It's all available via the Spotify website.
How does Headspace work?
So. Like we say, you've got your basics, which is a three part pack of meditations. You can then pay to unlock further 'packs.'
These are collections of 30 day meditation courses, which are clustered into specific themes, like 'stress and anxiety', 'personal growth,' and 'movement and sport.'
Said 30 day meditation courses are then more specific. Think: 'managing anxiety,' 'connect with the world' and 'self-esteem.'
Beyond that, there are 'pro packs,' which you can find by tapping into 'meditation essentials' on the navigation bar. Here, you can find challenges, such as how to get comfortable with silence and how to step back from your ego and identity.
Move into the 'day to day exercises' tab, and you'll find one minute snippets on how to engage your senses when you eat, a guide to walking in nature with more mindfulness and lessons in calming yourself down in a stressful moment.
How to get more out of your Headspace
Set your reminders
Before you get going, head into your 'settings' tab then 'notifications' and then tap into 'reminders.'
Here, you can set little alarms to go off at a set time, each day. If you're serious about getting down with zen on the daily, get them in. You'll find it a lot harder to ignore.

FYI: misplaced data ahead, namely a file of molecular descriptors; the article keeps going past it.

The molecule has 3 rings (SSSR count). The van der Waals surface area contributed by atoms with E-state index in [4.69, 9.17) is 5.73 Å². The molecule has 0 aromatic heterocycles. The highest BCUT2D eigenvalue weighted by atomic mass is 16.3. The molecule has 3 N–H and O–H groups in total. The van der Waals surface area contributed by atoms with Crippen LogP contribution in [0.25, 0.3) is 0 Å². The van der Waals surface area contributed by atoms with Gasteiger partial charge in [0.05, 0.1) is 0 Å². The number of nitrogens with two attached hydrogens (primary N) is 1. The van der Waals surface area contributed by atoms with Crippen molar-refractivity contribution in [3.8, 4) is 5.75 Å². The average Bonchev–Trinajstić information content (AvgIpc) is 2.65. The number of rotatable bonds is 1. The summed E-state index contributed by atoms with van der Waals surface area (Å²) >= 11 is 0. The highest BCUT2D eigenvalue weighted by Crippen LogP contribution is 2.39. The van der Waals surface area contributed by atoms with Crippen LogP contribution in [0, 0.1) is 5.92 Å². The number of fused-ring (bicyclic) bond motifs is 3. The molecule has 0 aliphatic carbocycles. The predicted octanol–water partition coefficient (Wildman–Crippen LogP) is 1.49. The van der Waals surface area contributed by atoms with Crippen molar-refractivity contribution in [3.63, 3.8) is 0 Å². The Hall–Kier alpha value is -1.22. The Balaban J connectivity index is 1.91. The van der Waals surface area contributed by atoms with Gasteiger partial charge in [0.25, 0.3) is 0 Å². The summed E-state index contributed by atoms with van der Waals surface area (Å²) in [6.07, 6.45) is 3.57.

If you plan to do your meditation while you're at work, you can also set these reminders to come through to whatever calendar you have installed on your smartphone. Say this is Google Calendar, this can also come through to your desktop, if you're working from one.
Sync up with Apple Health
If you want to see your meditation practice in the context of your wider health and fitness efforts, then accept when the app asks you if you'd like to sync it with Apple Health. You'll be able to see your meditation data alongside your running and your healthy eating regime – spurring you on to keep going.
'Start with basics,' says Puddicombe. 'There's three levels to basics and each level is 10 sessions long. To start, you can choose three, five or 10 minute meditations. Maybe try 10 days of three minutes, if you're a total beginner, and then move onto 10 days of five minutes and then 10 days of 10 minutes.
'It's easy to do 10 days, and then think you've got the basics and to move on,' he explains. 'But I feel really confident that your results will be considerably enhanced if you take time to do basics 2 and basics 3.
'Think of it like fitness: we don't just do four weeks of exercise and say 'I'm done for the rest of my life.' Don't rush.'
If you're using an iPhone, then this is a nifty trick. In the 'settings' bar of your Headspace app, click onto 'Siri shortcuts.' From here, you can give your phone an instruction to respond to a personalised voice command, such as 'let's meditate', by directly starting a fresh meditation exercise.